On May 1, 2013 the City finally (after a near 1 yr silence) convened the 5th meeting of the public consultation group (PCG) for the W-LRT route selection study. The CCC has been participating all along in this process and indicated our disappointment that the public open house held the week before occurred before the PCG meeting. This was not the 1st time this has happened and the City acknowledged this was not the way things are supposed to be done.
At this PCG meeting the City reiterated the proposal already presented at the public open house of their new preferred route now called the Richmond Underground or 'green' line. It was quite apparent that there is no interest whatsoever on the part of the City to consider the possibility of a Carling routing for the W-LRT.
The position that the CCC presented at this May 1st PCG meeting is that the manner in which the City could develop in the next 20-50 year time horizon could be considerably different if the W-LRT took a northerly route (Parkway-Richmond) versus a southerly route (Carling). Because of the magnitude of this city building potential, a detailed picture of what these differences could be like in the 20-50 year time horizon and a city-wide debate on the costs/benefits of these differences was warranted. It is our view that nothing of this sort has occurred to date.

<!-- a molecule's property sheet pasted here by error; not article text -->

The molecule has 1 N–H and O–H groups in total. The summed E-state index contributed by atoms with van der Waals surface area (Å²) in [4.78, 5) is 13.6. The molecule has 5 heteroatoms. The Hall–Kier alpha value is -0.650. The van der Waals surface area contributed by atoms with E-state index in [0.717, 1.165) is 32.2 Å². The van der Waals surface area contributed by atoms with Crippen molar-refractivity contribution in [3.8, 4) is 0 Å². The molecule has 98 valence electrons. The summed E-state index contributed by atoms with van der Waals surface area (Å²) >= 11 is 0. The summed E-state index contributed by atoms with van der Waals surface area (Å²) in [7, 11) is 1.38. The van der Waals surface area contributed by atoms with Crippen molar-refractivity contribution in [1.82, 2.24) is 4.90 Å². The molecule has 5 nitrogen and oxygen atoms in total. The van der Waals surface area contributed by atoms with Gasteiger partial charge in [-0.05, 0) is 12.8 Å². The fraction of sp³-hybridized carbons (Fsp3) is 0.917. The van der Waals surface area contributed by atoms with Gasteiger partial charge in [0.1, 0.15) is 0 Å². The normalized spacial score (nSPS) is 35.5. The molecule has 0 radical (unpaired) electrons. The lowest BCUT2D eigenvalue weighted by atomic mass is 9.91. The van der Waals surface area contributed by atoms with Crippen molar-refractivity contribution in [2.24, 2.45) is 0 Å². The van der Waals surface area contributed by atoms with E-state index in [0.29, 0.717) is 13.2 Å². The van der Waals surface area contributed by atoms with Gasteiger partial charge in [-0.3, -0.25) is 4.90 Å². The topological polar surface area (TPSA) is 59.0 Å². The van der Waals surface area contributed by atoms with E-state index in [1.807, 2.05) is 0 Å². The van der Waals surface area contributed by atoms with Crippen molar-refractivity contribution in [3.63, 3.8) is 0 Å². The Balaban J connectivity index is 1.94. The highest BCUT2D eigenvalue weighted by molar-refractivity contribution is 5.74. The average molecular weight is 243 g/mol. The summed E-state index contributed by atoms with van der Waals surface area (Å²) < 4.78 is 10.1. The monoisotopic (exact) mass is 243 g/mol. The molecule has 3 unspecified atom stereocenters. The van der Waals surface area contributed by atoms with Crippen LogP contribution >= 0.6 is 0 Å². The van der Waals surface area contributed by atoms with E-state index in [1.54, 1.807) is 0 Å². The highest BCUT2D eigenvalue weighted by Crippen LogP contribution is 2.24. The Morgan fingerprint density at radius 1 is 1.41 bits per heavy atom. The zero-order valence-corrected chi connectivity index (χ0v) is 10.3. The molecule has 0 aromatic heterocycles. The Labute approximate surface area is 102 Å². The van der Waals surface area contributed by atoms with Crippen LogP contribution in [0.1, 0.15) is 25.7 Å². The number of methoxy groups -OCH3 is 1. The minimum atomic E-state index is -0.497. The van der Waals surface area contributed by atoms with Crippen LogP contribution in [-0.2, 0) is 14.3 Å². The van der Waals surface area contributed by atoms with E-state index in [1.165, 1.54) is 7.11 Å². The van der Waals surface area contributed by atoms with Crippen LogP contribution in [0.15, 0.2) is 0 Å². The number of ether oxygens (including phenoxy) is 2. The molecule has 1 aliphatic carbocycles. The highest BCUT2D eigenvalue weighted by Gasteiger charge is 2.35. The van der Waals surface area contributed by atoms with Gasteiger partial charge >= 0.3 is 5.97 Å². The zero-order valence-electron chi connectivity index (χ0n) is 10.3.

For more details on what was discussed at the meeting regarding the new proposed Richmond Underground route and why the Carling Ave route has been discounted, visit our W-LRT project page.
Considering the level of detail that the public has been provided and engaged in for other large infrastructure projects (Downtown LRT, East End Interprovincial Bridge, Lansdowne re-development), the transparency in the case of the W-LRT route selection is sorely lacking.
This leaves one to speculate on possible reasons why the process has been so poor for this project. On multiple occasions the City has mentioned that the available transit funding 'envelope' over the next 20 year horizon is fixed and limited and as a result any increase in costs for building the inside-the-Greenbelt components of the system (such as this W-LRT segment) means less money available for extending later to the 'outside-the-greenbelt' portions. It seems plausible that once again suburban priorities are trumping urban ones and that doing it on the cheap to get out to the edge of the Greenbelt is more important than doing it right. Could this be the reason for the lack of willingness to have a detailed conversation with the public on the Carling route. At least can we have this conversation? For the sake of the next 100 years and the shape of how our City will develop?
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